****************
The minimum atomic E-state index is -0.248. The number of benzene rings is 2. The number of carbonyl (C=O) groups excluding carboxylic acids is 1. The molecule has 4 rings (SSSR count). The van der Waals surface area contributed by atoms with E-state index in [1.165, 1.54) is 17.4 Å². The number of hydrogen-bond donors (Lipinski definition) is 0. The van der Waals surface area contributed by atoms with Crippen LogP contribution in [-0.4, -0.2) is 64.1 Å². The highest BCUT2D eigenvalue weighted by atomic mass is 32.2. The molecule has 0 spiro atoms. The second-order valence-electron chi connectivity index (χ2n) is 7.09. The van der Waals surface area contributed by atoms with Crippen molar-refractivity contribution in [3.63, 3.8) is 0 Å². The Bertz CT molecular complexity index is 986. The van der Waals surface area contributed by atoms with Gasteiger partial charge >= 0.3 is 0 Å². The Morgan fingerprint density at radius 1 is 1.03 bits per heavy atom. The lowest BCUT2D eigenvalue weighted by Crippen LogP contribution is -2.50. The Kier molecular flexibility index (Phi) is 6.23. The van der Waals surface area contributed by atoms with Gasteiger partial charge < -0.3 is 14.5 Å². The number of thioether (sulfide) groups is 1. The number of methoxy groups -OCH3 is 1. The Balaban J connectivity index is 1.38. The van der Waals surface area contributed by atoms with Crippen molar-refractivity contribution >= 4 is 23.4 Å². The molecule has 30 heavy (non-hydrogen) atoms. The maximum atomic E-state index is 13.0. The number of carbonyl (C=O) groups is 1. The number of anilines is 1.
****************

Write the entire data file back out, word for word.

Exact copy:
The minimum atomic E-state index is -0.248. The number of benzene rings is 2. The number of carbonyl (C=O) groups excluding carboxylic acids is 1. The molecule has 4 rings (SSSR count). The van der Waals surface area contributed by atoms with E-state index in [1.165, 1.54) is 17.4 Å². The number of hydrogen-bond donors (Lipinski definition) is 0. The van der Waals surface area contributed by atoms with Crippen LogP contribution in [-0.4, -0.2) is 64.1 Å². The highest BCUT2D eigenvalue weighted by atomic mass is 32.2. The molecule has 0 spiro atoms. The second-order valence-electron chi connectivity index (χ2n) is 7.09. The van der Waals surface area contributed by atoms with Crippen molar-refractivity contribution in [3.63, 3.8) is 0 Å². The Bertz CT molecular complexity index is 986. The van der Waals surface area contributed by atoms with Gasteiger partial charge >= 0.3 is 0 Å². The Morgan fingerprint density at radius 1 is 1.03 bits per heavy atom. The lowest BCUT2D eigenvalue weighted by Crippen LogP contribution is -2.50. The Kier molecular flexibility index (Phi) is 6.23. The van der Waals surface area contributed by atoms with Gasteiger partial charge < -0.3 is 14.5 Å². The number of thioether (sulfide) groups is 1. The number of methoxy groups -OCH3 is 1. The Balaban J connectivity index is 1.38. The van der Waals surface area contributed by atoms with Crippen molar-refractivity contribution >= 4 is 23.4 Å². The molecule has 30 heavy (non-hydrogen) atoms. The maximum atomic E-state index is 13.0. The number of carbonyl (C=O) groups is 1. The number of anilines is 1.